However the new proposals for the 1829 masterpiece, which are backed by developers Duddingston House Properties and Urbanist Group and which are to go on public dispaly today (6 February), have already met with opposition.
Adam Wilkinson, director of and Edinburgh World Heritage, said: ‘The proposed scheme is a complete over-development of the site. It will not only affect the building, but the whole hill - which is a talismanic site in many ways.’
‘It is not beyond the wit of man to do something less intense. In that sense it is not the architects’ fault - it is the developers’ requirements and the quantum of development which is the issue.’
He added: ‘We have spent endless hours with them on this - but all the engagement in the world hasn’t produced the result that is right for the building or the city. We are deeply concerned our advice hasn’t been taken on board.’
Meanwhile Euan Leitch, a spokesman for of Architectural Heritage Society of Scotland, said: ‘Neither Duddingston House Properties nor the Urbanist Group appear to have experience in developing world class hotels - is the former Royal High School a building to take such a risk with?’
Leitch added: ‘It [also] reflects ill on the City of Edinburgh Council that they have so long neglected a building that embodies the aesthetics of the Scottish Enlightenment to the extent that it has been on the Buildings at Risk Register for three years.
‘[The Hoskins scheme] will be presented as the only means to secure the future of the building and yet there were 50 parties interested in 2009 - were they more sensitive to a national icon?”
Defending the project David Orr from the Urbanist Group, said the project team had ‘spent a lot of time consulting with interested parties as part of the ongoing development process’.
He added: ‘At the heart of our proposal is the restoration of Hamilton’s building to its former prominence as one of Edinburgh’s architectural crown jewels.
‘As we develop our proposals we want to be sure the public have their chance to appreciate how Hamilton’s building and vision has been compromised by later buildings on site.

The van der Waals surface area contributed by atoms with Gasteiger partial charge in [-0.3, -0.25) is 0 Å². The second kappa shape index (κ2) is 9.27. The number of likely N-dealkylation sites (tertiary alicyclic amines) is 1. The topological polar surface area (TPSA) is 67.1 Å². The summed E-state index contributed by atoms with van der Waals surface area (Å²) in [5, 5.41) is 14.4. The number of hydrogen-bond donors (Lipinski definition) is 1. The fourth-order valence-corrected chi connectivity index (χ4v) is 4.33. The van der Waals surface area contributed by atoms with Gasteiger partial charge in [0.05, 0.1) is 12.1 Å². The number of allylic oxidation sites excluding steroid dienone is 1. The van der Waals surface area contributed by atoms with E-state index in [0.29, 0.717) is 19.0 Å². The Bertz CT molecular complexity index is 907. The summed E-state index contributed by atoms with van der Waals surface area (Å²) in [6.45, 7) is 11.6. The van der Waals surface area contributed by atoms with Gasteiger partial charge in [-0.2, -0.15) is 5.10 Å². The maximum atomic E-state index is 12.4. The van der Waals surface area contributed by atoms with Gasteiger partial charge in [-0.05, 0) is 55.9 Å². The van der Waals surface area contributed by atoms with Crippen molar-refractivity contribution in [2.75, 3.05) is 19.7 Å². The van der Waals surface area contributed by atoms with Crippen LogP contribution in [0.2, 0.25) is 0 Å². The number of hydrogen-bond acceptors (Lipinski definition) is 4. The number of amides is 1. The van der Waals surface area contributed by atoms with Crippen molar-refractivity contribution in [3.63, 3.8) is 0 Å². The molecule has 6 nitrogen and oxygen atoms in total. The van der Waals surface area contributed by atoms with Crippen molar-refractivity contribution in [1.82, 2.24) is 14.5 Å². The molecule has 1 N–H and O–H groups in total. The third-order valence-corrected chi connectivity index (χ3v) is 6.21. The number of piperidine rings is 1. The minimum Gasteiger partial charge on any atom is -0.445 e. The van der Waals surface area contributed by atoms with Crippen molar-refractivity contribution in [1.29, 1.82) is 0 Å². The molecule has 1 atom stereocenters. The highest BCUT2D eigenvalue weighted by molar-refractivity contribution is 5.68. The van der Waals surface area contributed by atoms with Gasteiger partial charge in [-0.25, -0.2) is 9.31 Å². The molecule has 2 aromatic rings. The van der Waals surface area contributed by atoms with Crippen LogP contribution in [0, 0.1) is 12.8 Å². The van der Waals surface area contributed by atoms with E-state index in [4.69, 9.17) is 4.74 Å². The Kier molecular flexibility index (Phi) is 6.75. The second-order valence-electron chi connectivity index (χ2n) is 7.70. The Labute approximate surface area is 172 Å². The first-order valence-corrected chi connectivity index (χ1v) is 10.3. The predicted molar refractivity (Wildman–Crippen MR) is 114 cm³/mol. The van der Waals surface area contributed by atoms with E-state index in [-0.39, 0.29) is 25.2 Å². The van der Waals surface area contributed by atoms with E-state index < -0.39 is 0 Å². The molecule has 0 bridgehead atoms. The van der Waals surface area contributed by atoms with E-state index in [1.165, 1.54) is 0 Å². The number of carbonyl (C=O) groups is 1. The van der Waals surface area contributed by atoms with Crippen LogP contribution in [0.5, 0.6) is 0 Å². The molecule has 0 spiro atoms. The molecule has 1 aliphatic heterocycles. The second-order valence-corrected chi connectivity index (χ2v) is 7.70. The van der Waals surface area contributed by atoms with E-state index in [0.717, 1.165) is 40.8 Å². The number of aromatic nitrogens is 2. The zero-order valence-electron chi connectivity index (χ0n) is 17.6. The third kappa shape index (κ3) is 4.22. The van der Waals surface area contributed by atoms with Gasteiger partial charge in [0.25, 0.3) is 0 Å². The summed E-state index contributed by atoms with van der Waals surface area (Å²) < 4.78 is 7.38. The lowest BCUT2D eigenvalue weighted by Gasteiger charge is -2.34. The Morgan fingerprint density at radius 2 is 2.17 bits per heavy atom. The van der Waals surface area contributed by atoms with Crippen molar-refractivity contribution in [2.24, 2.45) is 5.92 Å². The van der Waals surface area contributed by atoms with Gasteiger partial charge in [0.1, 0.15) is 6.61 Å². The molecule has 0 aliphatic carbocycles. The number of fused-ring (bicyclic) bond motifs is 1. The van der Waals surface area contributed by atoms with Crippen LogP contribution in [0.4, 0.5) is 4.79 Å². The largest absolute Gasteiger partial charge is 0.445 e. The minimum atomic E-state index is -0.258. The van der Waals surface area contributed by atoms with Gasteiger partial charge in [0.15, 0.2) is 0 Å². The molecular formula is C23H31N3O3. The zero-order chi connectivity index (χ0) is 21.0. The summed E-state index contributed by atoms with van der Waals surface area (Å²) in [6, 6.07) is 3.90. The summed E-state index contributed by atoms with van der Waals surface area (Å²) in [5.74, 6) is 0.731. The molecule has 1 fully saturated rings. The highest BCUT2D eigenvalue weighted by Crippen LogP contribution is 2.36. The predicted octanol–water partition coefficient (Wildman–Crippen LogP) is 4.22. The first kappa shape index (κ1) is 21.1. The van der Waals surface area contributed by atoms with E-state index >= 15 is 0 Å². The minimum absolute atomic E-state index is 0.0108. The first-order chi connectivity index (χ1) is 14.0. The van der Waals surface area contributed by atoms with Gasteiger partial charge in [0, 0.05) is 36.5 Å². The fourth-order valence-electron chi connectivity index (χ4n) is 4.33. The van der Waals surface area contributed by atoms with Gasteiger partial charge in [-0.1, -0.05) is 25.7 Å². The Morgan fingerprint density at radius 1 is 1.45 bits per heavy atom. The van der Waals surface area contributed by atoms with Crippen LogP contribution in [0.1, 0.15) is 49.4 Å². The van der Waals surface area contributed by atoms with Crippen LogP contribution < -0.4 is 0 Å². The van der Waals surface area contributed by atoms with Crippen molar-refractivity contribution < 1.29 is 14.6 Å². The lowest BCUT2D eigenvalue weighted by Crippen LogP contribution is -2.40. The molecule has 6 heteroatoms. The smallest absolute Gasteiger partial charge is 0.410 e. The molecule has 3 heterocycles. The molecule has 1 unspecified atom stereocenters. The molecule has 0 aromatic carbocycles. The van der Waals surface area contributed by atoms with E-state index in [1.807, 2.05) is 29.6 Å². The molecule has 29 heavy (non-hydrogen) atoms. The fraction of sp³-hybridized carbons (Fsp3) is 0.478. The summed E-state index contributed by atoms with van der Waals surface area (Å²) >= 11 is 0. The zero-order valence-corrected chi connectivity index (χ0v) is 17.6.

‘[The] new plans will give this extremely important building a sustainable future along with wider benefits to the city and the Calton Hill area.’
The old Royal High School will be open for the public consultation from 12pm until 7pm on 6 February and from 11am – 5pm on Saturday 7 February. An exhibition of the further developed proposals is scheduled for 5 and 6 March 2015 from 12pm – 7pm at the old Royal High School prior to an application being submitted to the City of Edinburgh Council for planning consent at a later date.
Outline plans for the former Royal High School (RHS) went on public display there today as part of the pre-application notification process. The exhibition continues tomorrow (10am–7pm), and there will be another – featuring more detailed designs – in March.
As reported last month (Breaking news, 16.1.15), Duddingston House Properties Ltd (DHP) and Urbanist Group propose to refurbish the central Hamilton building and the pavilions on either side for use as café/bar, meeting rooms and exhibition space.
They also intend to build two symmetrically arranged hotel 'platforms' of four or more storeys, clearly offset and slightly rotated, to the east and west and perhaps connected by a transparent gallery behind the main school premises.
Architect Gareth Hoskins says much of the development will be hidden from view underground.
Critics leap to defence of building and its setting
The new western platform is causing particular concern to Historic Scotland, the Edinburgh World Heritage Trust and City of Edinburgh Council planners. They say it would ruin the view of the RHS on the approach from Waterloo Place and long views from the south such as that from Salisbury Crags.
Controversially, the plans also ponder creating a new flight of steps leading up from Regent Road to the building’s imposing ‘blind’ portico (creating a much more significant entrance there), and demolishing the listed lodge at the RHS entrance. None of these changes finds favour with architectural heritage watchdogs.
Hoskins and developer David Orr counter by saying that Wilson's 1885 lodge and other ancillary buildings already block views of the site and detract from it by their haphazard clutter. They say their plans would in fact open up Hamilton's original view of the building's northern elevation, and reveal its carefully thought through relationship with and separation from the steep slope adjacent to it.